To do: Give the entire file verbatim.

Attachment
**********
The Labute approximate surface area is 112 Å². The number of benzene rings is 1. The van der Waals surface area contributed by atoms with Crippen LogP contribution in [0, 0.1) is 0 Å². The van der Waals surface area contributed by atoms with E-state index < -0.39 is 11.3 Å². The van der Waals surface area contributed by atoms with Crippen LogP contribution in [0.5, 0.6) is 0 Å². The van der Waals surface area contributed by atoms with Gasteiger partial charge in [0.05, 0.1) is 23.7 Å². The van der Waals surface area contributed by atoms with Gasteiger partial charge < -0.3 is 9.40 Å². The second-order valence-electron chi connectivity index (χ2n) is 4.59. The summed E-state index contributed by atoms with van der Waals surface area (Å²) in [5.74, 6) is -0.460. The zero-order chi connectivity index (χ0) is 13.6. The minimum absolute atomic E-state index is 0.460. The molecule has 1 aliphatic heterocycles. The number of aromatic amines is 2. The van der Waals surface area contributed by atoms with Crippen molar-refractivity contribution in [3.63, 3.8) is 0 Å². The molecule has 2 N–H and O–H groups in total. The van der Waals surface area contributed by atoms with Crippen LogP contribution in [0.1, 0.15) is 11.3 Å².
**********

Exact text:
The Labute approximate surface area is 112 Å². The number of benzene rings is 1. The van der Waals surface area contributed by atoms with Crippen LogP contribution in [0, 0.1) is 0 Å². The van der Waals surface area contributed by atoms with E-state index < -0.39 is 11.3 Å². The van der Waals surface area contributed by atoms with Crippen LogP contribution in [0.5, 0.6) is 0 Å². The van der Waals surface area contributed by atoms with Gasteiger partial charge in [0.05, 0.1) is 23.7 Å². The van der Waals surface area contributed by atoms with Gasteiger partial charge < -0.3 is 9.40 Å². The second-order valence-electron chi connectivity index (χ2n) is 4.59. The summed E-state index contributed by atoms with van der Waals surface area (Å²) in [5.74, 6) is -0.460. The zero-order chi connectivity index (χ0) is 13.6. The minimum absolute atomic E-state index is 0.460. The molecule has 1 aliphatic heterocycles. The number of aromatic amines is 2. The van der Waals surface area contributed by atoms with Crippen molar-refractivity contribution in [3.63, 3.8) is 0 Å². The molecule has 2 N–H and O–H groups in total. The van der Waals surface area contributed by atoms with Crippen LogP contribution in [0.1, 0.15) is 11.3 Å².